Thursday, May 21, 2015

Perseverance Covered in Feathers

Never give up.   Just keep putting one leg in front of the other.   Persistence leads to perseverance.   Archery hunting is a roller coaster.   A sweet ride filled with highs and lows, both mentally and physically.   Introducing a big strutting tom to one of your arrows can be one hell of a bumpy ride.   Nonetheless, a ride worth taking.

My archery turkey season has most definitely been a grind.   Misses, getting busted, and just a couple more steps.   Hunting out of blinds, no blinds, and even a tree stand or two.   Sitting and running and gunning.    You must become creative in your tactics.   Opportunity does not create itself.

I had been hard at it for three weeks until the morning of all mornings unfolded.   The morning prior I had witnessed four mature toms pass by the outside corner of a small pasture.   I knew where one of them was roosting and moved in a blind to that very same corner.   Elegantly tucked under a lone small maple tight in the corner I had a fence to contend with.   My shooting windows needed to be adjusted low in order to shoot through the spacing in the fence.   I brushed my new ambush home in and off I went hoping the tom would return to his previous roost.

The steady morning breeze kept the birds quiet.   My target tom did however sound off just a few gobbles that filled me with hope.   Time passed, the sun rose, and his gobbles sounded farther.   I was pressed tight to one side of the blind which enabled me to watch behind me.   This is the direction I was certain a bird would come from.   Oh how wrong I was.

The sound of a soft yelped tickled my ear drums.   She came out of nowhere in the opposite direction of coarse.   I remained motionless.   She hung out with my strutter and hen decoy which were placed at about 14 yards from the blind.   Movement caught my eye only to reveal three more hens coming in to visit.   They were not alone.   A big tom was close behind in all his glorious struttiness.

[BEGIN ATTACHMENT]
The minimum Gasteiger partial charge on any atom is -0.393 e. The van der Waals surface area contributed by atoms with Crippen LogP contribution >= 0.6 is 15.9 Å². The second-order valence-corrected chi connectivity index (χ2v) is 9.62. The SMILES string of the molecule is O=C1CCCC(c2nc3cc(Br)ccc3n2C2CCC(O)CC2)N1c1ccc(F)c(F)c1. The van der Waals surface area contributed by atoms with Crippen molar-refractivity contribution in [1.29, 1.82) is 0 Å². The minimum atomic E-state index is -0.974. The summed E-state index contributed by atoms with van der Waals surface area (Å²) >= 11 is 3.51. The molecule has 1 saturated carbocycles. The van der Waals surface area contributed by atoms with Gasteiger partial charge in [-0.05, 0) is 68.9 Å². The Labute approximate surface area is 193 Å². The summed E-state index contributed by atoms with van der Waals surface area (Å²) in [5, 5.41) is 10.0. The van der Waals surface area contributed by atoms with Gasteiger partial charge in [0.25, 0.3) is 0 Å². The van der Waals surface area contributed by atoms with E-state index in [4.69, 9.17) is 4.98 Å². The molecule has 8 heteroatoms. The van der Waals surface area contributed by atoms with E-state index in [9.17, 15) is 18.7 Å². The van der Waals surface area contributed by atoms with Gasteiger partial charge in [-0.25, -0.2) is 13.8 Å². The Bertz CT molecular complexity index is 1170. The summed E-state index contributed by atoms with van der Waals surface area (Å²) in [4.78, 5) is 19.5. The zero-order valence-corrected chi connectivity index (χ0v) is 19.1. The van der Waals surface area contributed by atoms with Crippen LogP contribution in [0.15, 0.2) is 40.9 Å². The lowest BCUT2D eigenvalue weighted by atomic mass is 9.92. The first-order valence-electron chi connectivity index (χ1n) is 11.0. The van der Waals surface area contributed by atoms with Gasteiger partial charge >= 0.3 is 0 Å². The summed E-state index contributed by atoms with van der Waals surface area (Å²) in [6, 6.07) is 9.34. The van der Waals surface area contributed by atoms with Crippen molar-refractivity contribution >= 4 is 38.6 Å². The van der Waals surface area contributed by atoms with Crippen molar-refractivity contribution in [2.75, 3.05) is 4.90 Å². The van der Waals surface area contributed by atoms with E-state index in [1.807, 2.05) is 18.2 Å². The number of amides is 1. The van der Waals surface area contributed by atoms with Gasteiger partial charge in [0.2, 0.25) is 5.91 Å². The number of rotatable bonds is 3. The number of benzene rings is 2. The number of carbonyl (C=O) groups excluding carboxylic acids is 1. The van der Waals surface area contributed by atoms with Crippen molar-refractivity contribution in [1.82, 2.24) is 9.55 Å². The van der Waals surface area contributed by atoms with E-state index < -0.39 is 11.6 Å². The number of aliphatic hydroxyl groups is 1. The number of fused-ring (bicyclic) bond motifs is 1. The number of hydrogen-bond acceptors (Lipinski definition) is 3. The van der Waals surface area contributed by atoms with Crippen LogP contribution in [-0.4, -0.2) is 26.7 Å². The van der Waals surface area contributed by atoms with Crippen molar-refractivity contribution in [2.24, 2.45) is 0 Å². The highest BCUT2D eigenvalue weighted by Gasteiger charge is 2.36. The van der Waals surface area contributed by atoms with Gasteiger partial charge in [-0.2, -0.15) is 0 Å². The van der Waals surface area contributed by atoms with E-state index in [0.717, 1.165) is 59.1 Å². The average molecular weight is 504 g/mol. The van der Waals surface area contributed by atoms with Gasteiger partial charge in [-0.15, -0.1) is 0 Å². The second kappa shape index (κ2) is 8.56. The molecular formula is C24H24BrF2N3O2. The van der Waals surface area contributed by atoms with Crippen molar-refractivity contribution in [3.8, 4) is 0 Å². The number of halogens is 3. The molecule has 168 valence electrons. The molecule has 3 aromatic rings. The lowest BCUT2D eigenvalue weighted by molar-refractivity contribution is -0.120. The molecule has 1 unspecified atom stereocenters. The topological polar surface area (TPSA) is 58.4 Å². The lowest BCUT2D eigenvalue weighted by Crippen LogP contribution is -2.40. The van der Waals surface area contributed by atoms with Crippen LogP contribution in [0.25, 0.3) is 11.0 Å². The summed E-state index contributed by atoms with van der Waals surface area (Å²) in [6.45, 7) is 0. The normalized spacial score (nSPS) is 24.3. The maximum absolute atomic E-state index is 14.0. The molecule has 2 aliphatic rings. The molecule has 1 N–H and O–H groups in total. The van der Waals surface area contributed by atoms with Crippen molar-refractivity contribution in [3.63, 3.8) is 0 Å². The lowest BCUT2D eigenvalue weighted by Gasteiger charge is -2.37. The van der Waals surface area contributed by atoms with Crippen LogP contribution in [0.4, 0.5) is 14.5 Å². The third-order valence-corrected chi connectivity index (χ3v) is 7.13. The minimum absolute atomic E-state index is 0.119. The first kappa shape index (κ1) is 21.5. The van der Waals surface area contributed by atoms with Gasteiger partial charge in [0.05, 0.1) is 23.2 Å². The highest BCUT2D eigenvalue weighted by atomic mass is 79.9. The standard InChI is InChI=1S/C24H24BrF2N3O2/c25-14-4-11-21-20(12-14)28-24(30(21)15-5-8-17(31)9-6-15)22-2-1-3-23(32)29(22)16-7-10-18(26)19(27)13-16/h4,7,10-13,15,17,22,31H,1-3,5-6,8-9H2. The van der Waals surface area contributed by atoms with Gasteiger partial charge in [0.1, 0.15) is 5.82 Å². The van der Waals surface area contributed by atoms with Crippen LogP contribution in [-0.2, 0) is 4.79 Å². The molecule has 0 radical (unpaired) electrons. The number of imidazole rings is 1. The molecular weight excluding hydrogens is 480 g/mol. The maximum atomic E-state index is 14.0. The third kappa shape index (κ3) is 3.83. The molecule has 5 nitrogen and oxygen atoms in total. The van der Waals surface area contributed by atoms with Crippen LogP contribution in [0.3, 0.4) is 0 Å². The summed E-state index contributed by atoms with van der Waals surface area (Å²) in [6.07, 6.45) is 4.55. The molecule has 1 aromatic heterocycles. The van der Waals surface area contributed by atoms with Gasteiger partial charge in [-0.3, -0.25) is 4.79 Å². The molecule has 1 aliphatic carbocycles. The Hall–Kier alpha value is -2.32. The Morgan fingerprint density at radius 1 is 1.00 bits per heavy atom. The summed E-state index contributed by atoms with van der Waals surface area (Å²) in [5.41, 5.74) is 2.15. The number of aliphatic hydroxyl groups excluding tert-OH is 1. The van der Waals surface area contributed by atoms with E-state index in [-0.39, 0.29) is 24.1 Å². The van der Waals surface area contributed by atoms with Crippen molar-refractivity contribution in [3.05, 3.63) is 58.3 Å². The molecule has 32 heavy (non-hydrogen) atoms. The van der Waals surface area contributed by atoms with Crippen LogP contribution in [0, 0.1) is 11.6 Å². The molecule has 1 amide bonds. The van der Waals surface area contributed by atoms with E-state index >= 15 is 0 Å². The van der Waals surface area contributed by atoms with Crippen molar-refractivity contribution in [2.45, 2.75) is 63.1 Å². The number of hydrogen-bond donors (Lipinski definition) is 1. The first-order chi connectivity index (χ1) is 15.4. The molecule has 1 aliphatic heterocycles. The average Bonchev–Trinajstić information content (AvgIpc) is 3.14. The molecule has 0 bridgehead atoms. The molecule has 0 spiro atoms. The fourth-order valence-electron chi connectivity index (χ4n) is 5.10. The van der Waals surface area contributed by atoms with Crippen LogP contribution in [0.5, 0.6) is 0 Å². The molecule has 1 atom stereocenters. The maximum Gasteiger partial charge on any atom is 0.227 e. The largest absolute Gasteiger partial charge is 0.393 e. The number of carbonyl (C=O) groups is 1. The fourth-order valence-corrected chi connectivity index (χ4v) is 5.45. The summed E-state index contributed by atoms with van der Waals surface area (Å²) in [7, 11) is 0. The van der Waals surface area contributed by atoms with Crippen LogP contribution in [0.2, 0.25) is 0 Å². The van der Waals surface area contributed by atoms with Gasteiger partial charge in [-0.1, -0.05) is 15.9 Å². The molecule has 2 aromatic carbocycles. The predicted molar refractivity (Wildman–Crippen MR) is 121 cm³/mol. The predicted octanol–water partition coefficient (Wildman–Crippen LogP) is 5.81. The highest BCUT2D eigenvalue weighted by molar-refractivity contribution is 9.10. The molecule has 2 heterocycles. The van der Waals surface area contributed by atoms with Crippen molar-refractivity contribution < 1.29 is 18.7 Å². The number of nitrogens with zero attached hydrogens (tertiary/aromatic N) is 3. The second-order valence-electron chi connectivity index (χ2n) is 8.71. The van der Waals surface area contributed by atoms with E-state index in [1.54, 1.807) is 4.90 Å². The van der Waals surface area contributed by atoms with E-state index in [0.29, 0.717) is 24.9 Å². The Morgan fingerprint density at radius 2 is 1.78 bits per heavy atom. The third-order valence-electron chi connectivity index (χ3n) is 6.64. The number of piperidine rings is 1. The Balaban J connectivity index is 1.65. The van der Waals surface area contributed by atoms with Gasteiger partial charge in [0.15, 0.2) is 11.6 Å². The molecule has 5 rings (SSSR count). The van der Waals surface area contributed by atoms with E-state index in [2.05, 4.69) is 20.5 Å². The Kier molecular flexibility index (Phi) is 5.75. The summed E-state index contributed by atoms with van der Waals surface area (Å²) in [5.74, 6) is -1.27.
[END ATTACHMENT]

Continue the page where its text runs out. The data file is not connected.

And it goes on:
I really am sitting in the worst position and spot in the blind for this to happen.   Why would I expect anything else, right?   He is fully committed and coming in, no question.   I have four hens ten to fifteen yards in front of me and he's closing in from the right.   I'm afraid to blink at this point with all those googly eyes whipping around.   I go for broke and slide of my chair and slowly slide to the back of the blind, where I belong.   I'm in position and ready.   But wait, I have another decision to make.   Do I film this, of do I shoot him?   I need to commit myself to one or the other at this point.   I opted to keep my movements to a minimum and shoot him!

It all happened so fast, these decisions were made in a millisecond, you know how it goes.   I drew low and raised my pins.   The tom went to half strut and proceeded to go Mike Tyson on my decoy.   He ripped the fan off my decoy and jumped on top of it.   I couldn't resist, I deployed a meat missile that turned his beat down into a dirt nap.   He tried to escape but only made it 40 yards before giving in.   The hens were unfazed and slowly fed off the field.   

A mature tom comes in with four hens, doesn't make a peep all morning, puts on a show destroying my decoy, and eats an arrow from atop my decoy.   Honestly, I've been very fortunate to have killed many nice toms, but this by far was the best turkey hunt I've ever had.   The only thing that could have made it better would have been to capture it all on film.   Throughout my journey of self filming my own adventures, I've missed some pretty amazing moments in my life.   My Mother has always shed some light on why I've missed capturing some of these moments on film.   She says some of these really special moments are meant to be just between me and the critter.   So that I have my own little personal moments that are special and only mine.   I guess we all need those.   Without her, my family, and my friends to keep me grounded and on task, I would not in any way be able to do what I do.   This turkey is dedicated to all of you who push me, who fuel my passion, and for all of you who inspire me.   The wilderness is good to me and I find peace in that.   Never give up.

22 1/2 Pounds
1 1/8" Spurs
10 1/2" Beard


Sunday, May 17, 2015

Pike and an Island

Every now and again we get to be a part of something special.   A trip that has taken place for decades.   Stories and memories.   A tradition.   An invite we honored to take.
Camping on an island and sucker fishing for big pike.   I know, what's not to love?   There's something to be said about dangling suckers beneath a rather large cork.   It is the summer equivalent to tip up fishing through the ice.   

It's funny how quickly your pulse starts beating after losing sight of your cork.   High hopes and a firm hook set.   Sounds about perfect to me.   The fish were large, but rather scattered.   But, fish were not what this trip was about.

Tradition far exceeds the tugging efforts of an angry pike.   Traditions are lost along with our heritage, so every chance you get to become a new part of an old tradition you had better jump on the opportunity.   Good people sitting around a campfire telling stories fuels my soul in a way that is rather humbling.   I guess I'd call it a bond.   A bond that only the outdoors can create.   A passion for good company and a passion to enjoy it under open skies.

A special thanks to the Meyers for giving Crystal and I the opportunity to be a part of such a special tradition.   We are already looking forward to another year of pike and an island.